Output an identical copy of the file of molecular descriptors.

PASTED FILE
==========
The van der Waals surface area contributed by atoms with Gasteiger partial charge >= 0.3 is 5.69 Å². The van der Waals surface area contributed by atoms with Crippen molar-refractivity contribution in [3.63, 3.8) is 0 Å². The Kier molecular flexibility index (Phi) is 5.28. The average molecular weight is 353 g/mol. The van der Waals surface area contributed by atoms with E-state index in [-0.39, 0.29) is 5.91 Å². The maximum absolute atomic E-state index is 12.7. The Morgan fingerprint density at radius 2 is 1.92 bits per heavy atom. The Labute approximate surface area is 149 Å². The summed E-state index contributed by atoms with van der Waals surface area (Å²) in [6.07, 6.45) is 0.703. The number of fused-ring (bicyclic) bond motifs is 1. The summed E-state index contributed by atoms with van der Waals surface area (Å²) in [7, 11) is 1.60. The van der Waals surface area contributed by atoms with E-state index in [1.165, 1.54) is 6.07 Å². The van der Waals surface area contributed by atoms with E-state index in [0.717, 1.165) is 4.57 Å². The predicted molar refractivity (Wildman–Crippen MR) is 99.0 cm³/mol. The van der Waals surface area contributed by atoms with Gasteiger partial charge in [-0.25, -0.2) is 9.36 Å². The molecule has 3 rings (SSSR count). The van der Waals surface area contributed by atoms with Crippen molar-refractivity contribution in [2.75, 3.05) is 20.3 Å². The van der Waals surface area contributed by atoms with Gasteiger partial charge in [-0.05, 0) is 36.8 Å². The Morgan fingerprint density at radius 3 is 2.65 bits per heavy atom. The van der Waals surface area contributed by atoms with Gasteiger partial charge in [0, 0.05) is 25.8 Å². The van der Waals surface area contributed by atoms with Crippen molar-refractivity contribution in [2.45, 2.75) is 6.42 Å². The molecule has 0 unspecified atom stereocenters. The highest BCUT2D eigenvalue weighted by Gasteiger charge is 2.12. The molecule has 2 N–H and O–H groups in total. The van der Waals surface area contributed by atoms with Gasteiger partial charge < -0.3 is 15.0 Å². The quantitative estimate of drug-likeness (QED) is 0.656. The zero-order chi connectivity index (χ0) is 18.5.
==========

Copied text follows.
The van der Waals surface area contributed by atoms with Gasteiger partial charge >= 0.3 is 5.69 Å². The van der Waals surface area contributed by atoms with Crippen molar-refractivity contribution in [3.63, 3.8) is 0 Å². The Kier molecular flexibility index (Phi) is 5.28. The average molecular weight is 353 g/mol. The van der Waals surface area contributed by atoms with E-state index in [-0.39, 0.29) is 5.91 Å². The maximum absolute atomic E-state index is 12.7. The Morgan fingerprint density at radius 2 is 1.92 bits per heavy atom. The Labute approximate surface area is 149 Å². The summed E-state index contributed by atoms with van der Waals surface area (Å²) in [6.07, 6.45) is 0.703. The number of fused-ring (bicyclic) bond motifs is 1. The summed E-state index contributed by atoms with van der Waals surface area (Å²) in [7, 11) is 1.60. The van der Waals surface area contributed by atoms with E-state index in [1.165, 1.54) is 6.07 Å². The van der Waals surface area contributed by atoms with E-state index in [0.717, 1.165) is 4.57 Å². The predicted molar refractivity (Wildman–Crippen MR) is 99.0 cm³/mol. The van der Waals surface area contributed by atoms with Gasteiger partial charge in [-0.25, -0.2) is 9.36 Å². The molecule has 3 rings (SSSR count). The van der Waals surface area contributed by atoms with Crippen molar-refractivity contribution in [2.75, 3.05) is 20.3 Å². The van der Waals surface area contributed by atoms with Gasteiger partial charge in [-0.05, 0) is 36.8 Å². The Morgan fingerprint density at radius 3 is 2.65 bits per heavy atom. The van der Waals surface area contributed by atoms with Gasteiger partial charge in [0, 0.05) is 25.8 Å². The van der Waals surface area contributed by atoms with Crippen molar-refractivity contribution in [2.45, 2.75) is 6.42 Å². The molecule has 0 unspecified atom stereocenters. The highest BCUT2D eigenvalue weighted by Gasteiger charge is 2.12. The molecule has 2 N–H and O–H groups in total. The van der Waals surface area contributed by atoms with Gasteiger partial charge < -0.3 is 15.0 Å². The quantitative estimate of drug-likeness (QED) is 0.656. The zero-order chi connectivity index (χ0) is 18.5.